The City of Lebanon will resume locking off water supplies to customers who are significantly overdue on their utility payments if they do not contact the city to make payment arrangements.
The city has not proceeded with lock-offs since the COVID-19 pandemic began this spring. It was decided that it was in the interest of public health to not reduce access to clean water when hand washing was such a major part of reducing the spread of this coronavirus.
Some residential customers have accrued substantial water bills in the past six months. City finance director Matt Apken told the city council at its Sept. 9 session that 379 accounts are currently past due with a total past due amount of approximately $83,000. That amount has grown by about $10,000 in the past month, Apken said.
The City of Lebanon bills about $944,000 in water payments monthly.
Following a discussion of this issue at its August public session, the council directed Apken to reach out to customers who were past due to encourage them to make payment arrangements. Apken told the council that letters were sent to all of these accounts but it took time to set up a system for making phone calls. These calls to residents will begin this month.
“I have reached out to other cities and I can tell you that every city that I talked to has either restarted doing their lock-offs or has plans to do so by the beginning of October. That includes Salem, Albany, Sweet Home, Cottage Grove,” Apken said, adding that most of the cities are being flexible with payment options to help customers avoid any interruption of service.
Councilors Karin Stauder and Rebecca Grizzle said they were in favor of resuming lock-offs for residential customers who are past due and do not make any attempt to work with the city on a repayment plan.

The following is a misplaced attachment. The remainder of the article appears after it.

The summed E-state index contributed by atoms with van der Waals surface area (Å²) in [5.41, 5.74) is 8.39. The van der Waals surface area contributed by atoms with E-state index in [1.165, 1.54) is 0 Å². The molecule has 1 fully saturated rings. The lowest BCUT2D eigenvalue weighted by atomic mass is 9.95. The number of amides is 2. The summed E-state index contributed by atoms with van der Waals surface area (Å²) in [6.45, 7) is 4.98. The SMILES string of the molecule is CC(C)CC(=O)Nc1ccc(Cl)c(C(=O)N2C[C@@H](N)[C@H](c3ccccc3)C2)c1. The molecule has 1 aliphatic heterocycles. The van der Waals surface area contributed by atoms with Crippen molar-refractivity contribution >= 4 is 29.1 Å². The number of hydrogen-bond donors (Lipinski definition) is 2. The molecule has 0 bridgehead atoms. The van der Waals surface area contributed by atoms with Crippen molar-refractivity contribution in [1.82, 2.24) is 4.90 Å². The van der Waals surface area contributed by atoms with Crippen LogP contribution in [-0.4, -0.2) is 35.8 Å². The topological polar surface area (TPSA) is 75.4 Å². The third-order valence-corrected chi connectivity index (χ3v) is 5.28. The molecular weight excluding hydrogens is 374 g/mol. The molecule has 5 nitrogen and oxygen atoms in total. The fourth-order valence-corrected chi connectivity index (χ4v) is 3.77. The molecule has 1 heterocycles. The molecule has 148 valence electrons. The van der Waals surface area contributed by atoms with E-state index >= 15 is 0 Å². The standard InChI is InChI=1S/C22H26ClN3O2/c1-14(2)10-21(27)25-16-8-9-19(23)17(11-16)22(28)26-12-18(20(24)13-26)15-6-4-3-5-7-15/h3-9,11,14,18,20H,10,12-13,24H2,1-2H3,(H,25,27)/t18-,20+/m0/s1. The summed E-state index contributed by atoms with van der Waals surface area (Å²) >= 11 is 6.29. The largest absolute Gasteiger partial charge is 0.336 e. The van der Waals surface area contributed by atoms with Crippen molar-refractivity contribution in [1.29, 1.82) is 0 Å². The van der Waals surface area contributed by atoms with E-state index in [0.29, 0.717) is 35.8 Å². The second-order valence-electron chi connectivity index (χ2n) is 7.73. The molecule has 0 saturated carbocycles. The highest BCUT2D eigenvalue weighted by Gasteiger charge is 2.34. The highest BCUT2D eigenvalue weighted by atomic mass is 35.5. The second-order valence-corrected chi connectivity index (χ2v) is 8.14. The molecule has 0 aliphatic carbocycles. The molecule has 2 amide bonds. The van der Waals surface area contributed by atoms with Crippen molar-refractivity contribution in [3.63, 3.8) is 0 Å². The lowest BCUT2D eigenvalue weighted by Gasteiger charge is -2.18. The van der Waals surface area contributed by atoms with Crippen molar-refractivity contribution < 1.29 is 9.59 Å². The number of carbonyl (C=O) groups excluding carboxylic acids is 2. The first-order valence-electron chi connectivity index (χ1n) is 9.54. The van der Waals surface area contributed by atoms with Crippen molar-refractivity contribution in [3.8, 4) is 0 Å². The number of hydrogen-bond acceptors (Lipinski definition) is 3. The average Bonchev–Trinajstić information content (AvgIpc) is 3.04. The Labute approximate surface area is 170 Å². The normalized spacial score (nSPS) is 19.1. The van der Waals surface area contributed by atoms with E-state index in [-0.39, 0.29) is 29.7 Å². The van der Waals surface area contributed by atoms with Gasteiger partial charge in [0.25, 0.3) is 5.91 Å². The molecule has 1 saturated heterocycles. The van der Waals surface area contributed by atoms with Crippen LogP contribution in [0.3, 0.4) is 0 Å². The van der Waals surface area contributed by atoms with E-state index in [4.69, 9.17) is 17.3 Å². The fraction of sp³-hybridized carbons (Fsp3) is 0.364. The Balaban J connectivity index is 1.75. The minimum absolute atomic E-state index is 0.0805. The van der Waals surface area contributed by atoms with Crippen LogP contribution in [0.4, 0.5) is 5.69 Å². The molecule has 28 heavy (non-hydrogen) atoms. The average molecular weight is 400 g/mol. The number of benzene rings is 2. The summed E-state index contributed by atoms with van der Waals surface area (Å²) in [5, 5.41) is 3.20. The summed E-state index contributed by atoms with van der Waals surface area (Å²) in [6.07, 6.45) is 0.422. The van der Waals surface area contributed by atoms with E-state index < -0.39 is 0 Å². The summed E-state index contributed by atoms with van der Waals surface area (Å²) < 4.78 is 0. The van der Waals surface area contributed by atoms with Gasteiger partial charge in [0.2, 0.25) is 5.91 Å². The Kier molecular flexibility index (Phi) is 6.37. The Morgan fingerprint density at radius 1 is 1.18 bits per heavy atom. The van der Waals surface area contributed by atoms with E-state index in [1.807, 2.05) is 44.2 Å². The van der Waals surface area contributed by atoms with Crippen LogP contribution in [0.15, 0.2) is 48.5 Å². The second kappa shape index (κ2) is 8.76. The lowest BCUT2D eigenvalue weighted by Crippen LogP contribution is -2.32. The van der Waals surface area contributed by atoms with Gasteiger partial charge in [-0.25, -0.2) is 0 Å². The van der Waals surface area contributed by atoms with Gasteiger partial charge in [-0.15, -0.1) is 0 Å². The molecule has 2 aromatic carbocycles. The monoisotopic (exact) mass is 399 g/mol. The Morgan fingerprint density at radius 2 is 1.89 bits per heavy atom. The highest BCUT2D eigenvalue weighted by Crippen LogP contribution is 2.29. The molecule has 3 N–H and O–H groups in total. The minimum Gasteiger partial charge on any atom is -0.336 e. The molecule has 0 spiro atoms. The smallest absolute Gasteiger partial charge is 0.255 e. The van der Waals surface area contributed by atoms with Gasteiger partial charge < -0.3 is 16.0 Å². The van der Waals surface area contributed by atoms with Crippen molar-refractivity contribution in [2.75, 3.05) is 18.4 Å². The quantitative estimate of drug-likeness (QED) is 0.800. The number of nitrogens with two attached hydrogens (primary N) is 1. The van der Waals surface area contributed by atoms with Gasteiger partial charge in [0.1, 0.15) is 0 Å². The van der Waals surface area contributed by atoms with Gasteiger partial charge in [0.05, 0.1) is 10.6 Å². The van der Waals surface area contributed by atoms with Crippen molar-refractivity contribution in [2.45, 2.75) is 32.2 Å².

“Putting COVID aside, it’s never pleasant when this has to happen,” Stauder said.
Grizzle believes it is the city’s responsibility to not let these accounts grow any more delinquent.
“I had people contact me encouraging us to move forward. I don’t think it’s in anybody’s interest for us to continue to bury people deeper, especially if we can help you if you’ll contact us,” Grizzle said.
Councilor Michelle Steinhebel continued to oppose locking off residential accounts due to the public health interest during the pandemic.
“I understand I’m going to be in the minority and I certainly understand the city’s position and our responsibility to our residents,” Steinhebel said.
Councilor Robert Furlow shared Steinhebel’s view.
“I’m very concerned about shutting off water in the midst of an epidemic when we want people to be washing their hands,” Furlow said. “If they make any attempt at all … I want them not to have their water shut off.”
Mayor Paul Aziz sided with Grizzle and Stauder, but asked staff to be as flexible as possible with customers.
“We’re concerned with the people and not having water. We want to make sure we do everything possible to help them, whether it’s maybe a fee gets dropped or whatever it is that we can help them out,” Aziz said.
With the city set to resume lock-offs, Steinhebel asked Apken what the process will be for customers who are locked off. Will these customers have to bring their accounts current to resume service?
“They would make some payment, likely not the whole thing, but then they would set up a payment plan and going forward they would continue to make that payment plus their current bill. My hope is that if anyone is locked off it would be a very short period of time for them to figure it out,” Apken said.
Councilors Wayne Rieskamp and Jason Bolen were not in attendance at the virtual session. Bolen was unable to attend due to his responsibilities with the Lebanon Fire District.
“I would be remiss if I didn’t mention that Councilor Bolen is quite busy with the fires that are going on all around us and I just want to send out a big, big thank you to the Lebanon Fire District and the hard work that they are doing,” Aziz said.
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